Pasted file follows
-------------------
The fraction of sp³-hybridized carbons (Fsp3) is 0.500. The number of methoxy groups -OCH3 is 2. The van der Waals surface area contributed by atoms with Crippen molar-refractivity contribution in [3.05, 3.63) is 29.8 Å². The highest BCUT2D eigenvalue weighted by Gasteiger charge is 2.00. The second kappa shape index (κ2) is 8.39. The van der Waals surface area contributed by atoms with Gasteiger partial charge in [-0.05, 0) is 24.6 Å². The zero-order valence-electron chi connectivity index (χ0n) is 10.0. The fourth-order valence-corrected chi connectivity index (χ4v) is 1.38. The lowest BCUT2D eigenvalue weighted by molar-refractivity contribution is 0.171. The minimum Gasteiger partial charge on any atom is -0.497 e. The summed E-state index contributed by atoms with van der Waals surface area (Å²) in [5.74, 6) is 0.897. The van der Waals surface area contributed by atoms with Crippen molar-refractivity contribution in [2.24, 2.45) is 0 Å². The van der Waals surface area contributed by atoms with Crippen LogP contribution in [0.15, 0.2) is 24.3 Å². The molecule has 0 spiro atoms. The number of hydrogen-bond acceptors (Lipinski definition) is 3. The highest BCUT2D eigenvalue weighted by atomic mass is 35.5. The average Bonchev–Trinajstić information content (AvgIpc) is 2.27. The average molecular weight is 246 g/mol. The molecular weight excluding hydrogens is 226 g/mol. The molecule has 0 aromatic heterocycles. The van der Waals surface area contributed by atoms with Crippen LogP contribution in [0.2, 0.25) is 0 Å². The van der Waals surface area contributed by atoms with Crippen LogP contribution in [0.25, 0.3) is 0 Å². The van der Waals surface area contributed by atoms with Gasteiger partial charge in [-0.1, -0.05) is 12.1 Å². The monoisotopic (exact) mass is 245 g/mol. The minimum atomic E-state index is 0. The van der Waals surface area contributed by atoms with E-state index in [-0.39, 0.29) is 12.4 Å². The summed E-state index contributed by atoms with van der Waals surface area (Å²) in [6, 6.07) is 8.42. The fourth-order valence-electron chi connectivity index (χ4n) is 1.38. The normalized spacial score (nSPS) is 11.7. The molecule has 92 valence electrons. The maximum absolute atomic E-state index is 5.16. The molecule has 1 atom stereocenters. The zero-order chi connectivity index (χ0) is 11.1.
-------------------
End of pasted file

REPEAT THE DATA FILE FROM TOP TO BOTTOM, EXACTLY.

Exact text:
The fraction of sp³-hybridized carbons (Fsp3) is 0.500. The number of methoxy groups -OCH3 is 2. The van der Waals surface area contributed by atoms with Crippen molar-refractivity contribution in [3.05, 3.63) is 29.8 Å². The highest BCUT2D eigenvalue weighted by Gasteiger charge is 2.00. The second kappa shape index (κ2) is 8.39. The van der Waals surface area contributed by atoms with Gasteiger partial charge in [-0.05, 0) is 24.6 Å². The zero-order valence-electron chi connectivity index (χ0n) is 10.0. The fourth-order valence-corrected chi connectivity index (χ4v) is 1.38. The lowest BCUT2D eigenvalue weighted by molar-refractivity contribution is 0.171. The minimum Gasteiger partial charge on any atom is -0.497 e. The summed E-state index contributed by atoms with van der Waals surface area (Å²) in [5.74, 6) is 0.897. The van der Waals surface area contributed by atoms with Crippen molar-refractivity contribution in [2.24, 2.45) is 0 Å². The van der Waals surface area contributed by atoms with Crippen LogP contribution in [0.15, 0.2) is 24.3 Å². The molecule has 0 spiro atoms. The number of hydrogen-bond acceptors (Lipinski definition) is 3. The highest BCUT2D eigenvalue weighted by atomic mass is 35.5. The average Bonchev–Trinajstić information content (AvgIpc) is 2.27. The average molecular weight is 246 g/mol. The molecular weight excluding hydrogens is 226 g/mol. The molecule has 0 aromatic heterocycles. The van der Waals surface area contributed by atoms with Crippen LogP contribution in [0.2, 0.25) is 0 Å². The van der Waals surface area contributed by atoms with Crippen LogP contribution in [0.25, 0.3) is 0 Å². The van der Waals surface area contributed by atoms with Gasteiger partial charge in [-0.1, -0.05) is 12.1 Å². The monoisotopic (exact) mass is 245 g/mol. The minimum atomic E-state index is 0. The van der Waals surface area contributed by atoms with E-state index in [-0.39, 0.29) is 12.4 Å². The summed E-state index contributed by atoms with van der Waals surface area (Å²) in [6, 6.07) is 8.42. The fourth-order valence-electron chi connectivity index (χ4n) is 1.38. The normalized spacial score (nSPS) is 11.7. The molecule has 92 valence electrons. The maximum absolute atomic E-state index is 5.16. The molecule has 1 atom stereocenters. The zero-order chi connectivity index (χ0) is 11.1.